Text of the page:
~ # esxcli software vib install --no-sig-check -v /vmfs/volumes/SiteA-IPv6-NFS/vmware-nsxvswitch-2.0.1-30494-release.vib
Installation Result
   Message: Operation finished successfully.
   Reboot Required: false
   VIBs Installed: VMware_bootbank_vmware-nsxvswitch_2.0.1-30494
   VIBs Removed:
   VIBs Skipped:
~ #

Ensure that the VIB is installed successfully.

Configure the NSX vSwitch

While the configuration of the Standard vSwitch and the virtual Distributed Switch is usually done via vCenter, the NSX vSwitch is configured via the CLI. Therefore let’s go ahead and configure the NSX vSwitch for this host.

Start by linking the NSX vSwitch to a physical uplink interface (vmnic). This is done via the command nsxcli uplink/connect <interface>:

~ # nsxcli uplink/connect vmnic1
~ #

Next we configure the IP address for the transport endpoint. This transport endpoint creates overlay tunnels with other transport endpoints, such as Hypervisors, Gateway nodes and Service Nodes. The NSX vSwitch uses a separate IP stack for this, which means that the VMWare NSX transport endpoint has its own default gateway.

Set the IP address of the transport endpoint with the command nsxcli uplink/set-ip <interface> <ip address> <netmask>:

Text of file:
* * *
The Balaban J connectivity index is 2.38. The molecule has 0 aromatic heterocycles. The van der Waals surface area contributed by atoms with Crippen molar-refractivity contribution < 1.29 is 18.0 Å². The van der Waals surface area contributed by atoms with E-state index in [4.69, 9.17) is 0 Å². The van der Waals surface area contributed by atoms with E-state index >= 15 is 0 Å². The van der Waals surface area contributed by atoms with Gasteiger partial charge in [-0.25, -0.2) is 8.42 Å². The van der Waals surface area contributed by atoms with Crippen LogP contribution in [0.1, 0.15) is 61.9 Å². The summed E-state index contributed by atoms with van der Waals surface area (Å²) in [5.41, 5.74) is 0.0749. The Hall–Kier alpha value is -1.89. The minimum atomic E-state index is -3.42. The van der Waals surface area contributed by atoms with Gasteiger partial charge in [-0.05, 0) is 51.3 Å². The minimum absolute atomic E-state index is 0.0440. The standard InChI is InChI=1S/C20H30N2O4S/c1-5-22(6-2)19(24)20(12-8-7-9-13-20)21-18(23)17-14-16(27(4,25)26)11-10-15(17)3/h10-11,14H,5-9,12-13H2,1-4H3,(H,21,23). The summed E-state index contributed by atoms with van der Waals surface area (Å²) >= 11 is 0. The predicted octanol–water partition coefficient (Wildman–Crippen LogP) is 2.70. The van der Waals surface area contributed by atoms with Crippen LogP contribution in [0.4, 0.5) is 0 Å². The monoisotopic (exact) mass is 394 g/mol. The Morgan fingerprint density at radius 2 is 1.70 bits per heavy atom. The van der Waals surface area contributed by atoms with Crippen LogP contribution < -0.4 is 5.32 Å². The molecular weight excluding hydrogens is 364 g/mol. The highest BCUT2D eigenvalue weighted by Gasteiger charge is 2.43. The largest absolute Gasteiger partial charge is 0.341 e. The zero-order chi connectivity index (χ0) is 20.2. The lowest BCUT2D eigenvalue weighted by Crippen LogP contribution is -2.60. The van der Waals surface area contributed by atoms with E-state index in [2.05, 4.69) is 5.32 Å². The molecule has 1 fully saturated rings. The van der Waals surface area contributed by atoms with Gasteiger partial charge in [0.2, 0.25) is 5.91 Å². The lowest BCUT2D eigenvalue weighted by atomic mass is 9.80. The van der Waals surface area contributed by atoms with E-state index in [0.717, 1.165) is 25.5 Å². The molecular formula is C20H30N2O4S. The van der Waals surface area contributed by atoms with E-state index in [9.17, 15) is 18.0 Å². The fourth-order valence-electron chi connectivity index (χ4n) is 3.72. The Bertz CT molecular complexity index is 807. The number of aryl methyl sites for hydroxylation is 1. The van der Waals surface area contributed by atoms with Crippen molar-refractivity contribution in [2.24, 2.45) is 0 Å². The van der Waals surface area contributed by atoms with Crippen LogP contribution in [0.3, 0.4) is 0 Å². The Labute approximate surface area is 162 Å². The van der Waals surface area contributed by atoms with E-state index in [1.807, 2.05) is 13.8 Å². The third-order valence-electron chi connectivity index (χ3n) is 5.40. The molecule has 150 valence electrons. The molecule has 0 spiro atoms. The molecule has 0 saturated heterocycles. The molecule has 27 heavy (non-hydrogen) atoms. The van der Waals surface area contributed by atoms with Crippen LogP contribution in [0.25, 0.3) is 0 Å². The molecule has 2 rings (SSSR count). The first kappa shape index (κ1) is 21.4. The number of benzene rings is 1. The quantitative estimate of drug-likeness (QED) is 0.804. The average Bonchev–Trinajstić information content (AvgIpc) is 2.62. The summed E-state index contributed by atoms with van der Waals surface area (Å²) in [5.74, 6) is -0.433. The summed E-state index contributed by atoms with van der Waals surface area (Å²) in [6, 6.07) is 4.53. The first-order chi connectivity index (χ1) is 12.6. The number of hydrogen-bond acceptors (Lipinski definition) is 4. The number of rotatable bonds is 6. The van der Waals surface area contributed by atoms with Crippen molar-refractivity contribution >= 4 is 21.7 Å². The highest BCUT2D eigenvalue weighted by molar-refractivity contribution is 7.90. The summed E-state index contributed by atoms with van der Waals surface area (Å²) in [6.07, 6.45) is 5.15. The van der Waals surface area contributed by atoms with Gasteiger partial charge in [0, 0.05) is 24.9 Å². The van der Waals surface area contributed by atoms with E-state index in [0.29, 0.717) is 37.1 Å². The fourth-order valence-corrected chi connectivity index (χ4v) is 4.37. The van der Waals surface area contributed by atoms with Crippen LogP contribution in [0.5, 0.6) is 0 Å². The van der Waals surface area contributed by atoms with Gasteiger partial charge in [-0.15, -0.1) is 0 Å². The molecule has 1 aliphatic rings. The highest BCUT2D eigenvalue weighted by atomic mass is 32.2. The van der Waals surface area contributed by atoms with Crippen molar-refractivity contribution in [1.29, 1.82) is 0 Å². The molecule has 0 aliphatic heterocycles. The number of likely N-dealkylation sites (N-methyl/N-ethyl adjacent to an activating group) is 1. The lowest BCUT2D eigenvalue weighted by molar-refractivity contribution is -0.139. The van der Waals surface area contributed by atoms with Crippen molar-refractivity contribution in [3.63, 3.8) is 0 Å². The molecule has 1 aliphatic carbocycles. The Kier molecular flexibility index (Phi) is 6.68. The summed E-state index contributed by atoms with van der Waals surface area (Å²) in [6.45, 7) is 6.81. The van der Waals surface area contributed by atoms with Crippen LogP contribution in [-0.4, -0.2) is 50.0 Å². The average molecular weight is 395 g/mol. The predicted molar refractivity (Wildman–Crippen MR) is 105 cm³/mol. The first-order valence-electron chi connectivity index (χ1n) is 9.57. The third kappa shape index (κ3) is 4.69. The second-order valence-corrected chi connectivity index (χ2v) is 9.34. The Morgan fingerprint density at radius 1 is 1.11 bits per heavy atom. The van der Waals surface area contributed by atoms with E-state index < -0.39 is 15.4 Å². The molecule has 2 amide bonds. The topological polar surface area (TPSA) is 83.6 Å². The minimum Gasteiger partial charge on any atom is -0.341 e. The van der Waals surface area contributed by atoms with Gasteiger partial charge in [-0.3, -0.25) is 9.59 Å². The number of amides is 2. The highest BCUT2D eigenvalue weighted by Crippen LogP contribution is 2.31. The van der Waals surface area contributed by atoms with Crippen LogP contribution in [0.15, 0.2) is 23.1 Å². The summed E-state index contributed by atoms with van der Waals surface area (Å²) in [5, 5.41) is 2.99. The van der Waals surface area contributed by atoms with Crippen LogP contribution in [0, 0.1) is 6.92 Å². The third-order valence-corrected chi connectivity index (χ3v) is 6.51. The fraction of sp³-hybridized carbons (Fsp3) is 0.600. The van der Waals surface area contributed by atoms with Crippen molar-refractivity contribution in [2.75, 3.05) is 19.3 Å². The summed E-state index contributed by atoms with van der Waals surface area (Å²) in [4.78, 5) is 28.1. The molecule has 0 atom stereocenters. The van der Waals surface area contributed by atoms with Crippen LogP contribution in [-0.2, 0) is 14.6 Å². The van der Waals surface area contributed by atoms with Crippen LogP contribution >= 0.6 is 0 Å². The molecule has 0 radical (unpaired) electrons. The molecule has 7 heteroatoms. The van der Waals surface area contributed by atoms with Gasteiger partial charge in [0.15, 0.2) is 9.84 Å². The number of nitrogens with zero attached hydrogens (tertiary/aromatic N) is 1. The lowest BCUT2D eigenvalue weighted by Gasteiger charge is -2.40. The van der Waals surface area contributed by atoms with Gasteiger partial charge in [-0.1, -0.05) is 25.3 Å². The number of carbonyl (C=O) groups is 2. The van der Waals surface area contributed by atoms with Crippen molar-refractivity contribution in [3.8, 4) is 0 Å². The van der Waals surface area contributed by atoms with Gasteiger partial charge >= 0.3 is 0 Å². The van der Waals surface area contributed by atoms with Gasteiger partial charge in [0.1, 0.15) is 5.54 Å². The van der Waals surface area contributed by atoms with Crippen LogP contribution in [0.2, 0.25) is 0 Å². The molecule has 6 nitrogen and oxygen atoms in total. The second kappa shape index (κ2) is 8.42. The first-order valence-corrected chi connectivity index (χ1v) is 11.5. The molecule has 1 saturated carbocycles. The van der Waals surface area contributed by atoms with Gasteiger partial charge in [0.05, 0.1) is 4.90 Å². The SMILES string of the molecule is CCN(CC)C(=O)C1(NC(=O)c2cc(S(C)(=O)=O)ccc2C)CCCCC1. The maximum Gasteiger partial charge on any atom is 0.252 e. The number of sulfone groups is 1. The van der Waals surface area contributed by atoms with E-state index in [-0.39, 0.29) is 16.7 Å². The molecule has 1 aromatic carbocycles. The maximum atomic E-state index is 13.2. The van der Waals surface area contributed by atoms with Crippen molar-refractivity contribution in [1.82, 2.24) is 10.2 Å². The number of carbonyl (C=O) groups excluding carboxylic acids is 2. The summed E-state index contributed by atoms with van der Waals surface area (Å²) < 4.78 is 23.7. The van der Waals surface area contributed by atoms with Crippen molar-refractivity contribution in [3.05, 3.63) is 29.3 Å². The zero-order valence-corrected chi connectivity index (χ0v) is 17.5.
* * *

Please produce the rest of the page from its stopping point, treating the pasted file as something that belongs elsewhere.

Note: If the physical switchport that this vmnic connects to is not configured as an access port but as a trunk, you will need to also specify the correct VLAN to be used with the command nsxcli uplink/set-ip <interface> <ip address> <netmask> vlan=<id>

~ # nsxcli uplink/set-ip vmnic1 192.168.110.121 255.255.255.0
~ #

Next, set the default gateway with the command nsxcli gw/set tunneling <ip address of default gateway>

~ # nsxcli gw/set tunneling 192.168.110.2
~ #

Next is the creation of a Transport-Net Bridge to which Virtual Machines will later connect to. The name of this Bridge needs to be known to our OpenStack installation for the architecture to work. As we will be using vSphere OpenStack Virtual Appliance (VOVA) this uuid and name must be NSX-Bridge.

Create the NSX bridge with the command nsxcli network/add <UUID> <Name>:

~ # nsxcli network/add NSX-Bridge NSX-Bridge nsx.network manual
success
~ #

Similar to the NSX appliances, the next step registers the NSX vSwitch with the NSX controller. First use the command nsxcli manager/set ssl:<IP address of a NSX controller node> to point the NSX vSwitch to the NSX controller. In the case of an NSX controller cluster you can specify any IP address of a cluster member.

~ # nsxcli manager/set ssl:192.168.110.101
~ #

Next extract the SSL certificate from the NSX vSwitch with the command cat /etc/nsxvswitch/nsxvswitch-cert.pem.